Thu Mar 17 11:53:12 EDT 2011
When you have list structures moving between layers of code, say
A->B->C, there is a choice to be made about the form of the data that
flows between the functions. The simplest approach is to put a bunch
of data in a (large) buffer and pass it on to the next function. An
alternative way is to pass only a single element at a time, and place
the A->B->C components inside a loop.
Taking some ideas from , and taking into account the limitations of
C, the optimal seems to be to provide a "fold" for each data
structure. In C code I prefer to use the word "for".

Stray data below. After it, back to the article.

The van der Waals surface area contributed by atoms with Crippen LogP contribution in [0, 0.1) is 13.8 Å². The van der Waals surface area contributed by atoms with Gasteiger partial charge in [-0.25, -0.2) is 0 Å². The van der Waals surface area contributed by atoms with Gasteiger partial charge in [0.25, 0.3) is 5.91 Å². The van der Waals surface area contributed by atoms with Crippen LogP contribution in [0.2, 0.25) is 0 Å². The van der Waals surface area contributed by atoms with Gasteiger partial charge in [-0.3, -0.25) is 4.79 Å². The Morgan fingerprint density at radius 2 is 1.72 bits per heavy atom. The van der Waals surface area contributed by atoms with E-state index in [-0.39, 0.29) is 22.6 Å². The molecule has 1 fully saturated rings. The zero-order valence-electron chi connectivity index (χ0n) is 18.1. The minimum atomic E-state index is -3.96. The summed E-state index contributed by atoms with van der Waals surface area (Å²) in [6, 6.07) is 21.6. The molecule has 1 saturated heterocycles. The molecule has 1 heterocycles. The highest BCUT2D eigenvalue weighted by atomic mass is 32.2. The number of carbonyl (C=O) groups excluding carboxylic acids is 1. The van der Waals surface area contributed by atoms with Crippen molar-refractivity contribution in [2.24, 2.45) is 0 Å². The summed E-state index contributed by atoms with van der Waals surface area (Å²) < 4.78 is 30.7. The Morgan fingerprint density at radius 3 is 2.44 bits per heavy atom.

The main advantage of such an approach is that it avoids intermediate
data structure storage such as large buffers to pass lists of elements
from one function to the next. Using the "for" loop aproach instead
of the iterator object approach -- i.e. methods that implement first,
next, last -- has the added advantage that locking and other resource
management can be abstracted away from the callback function.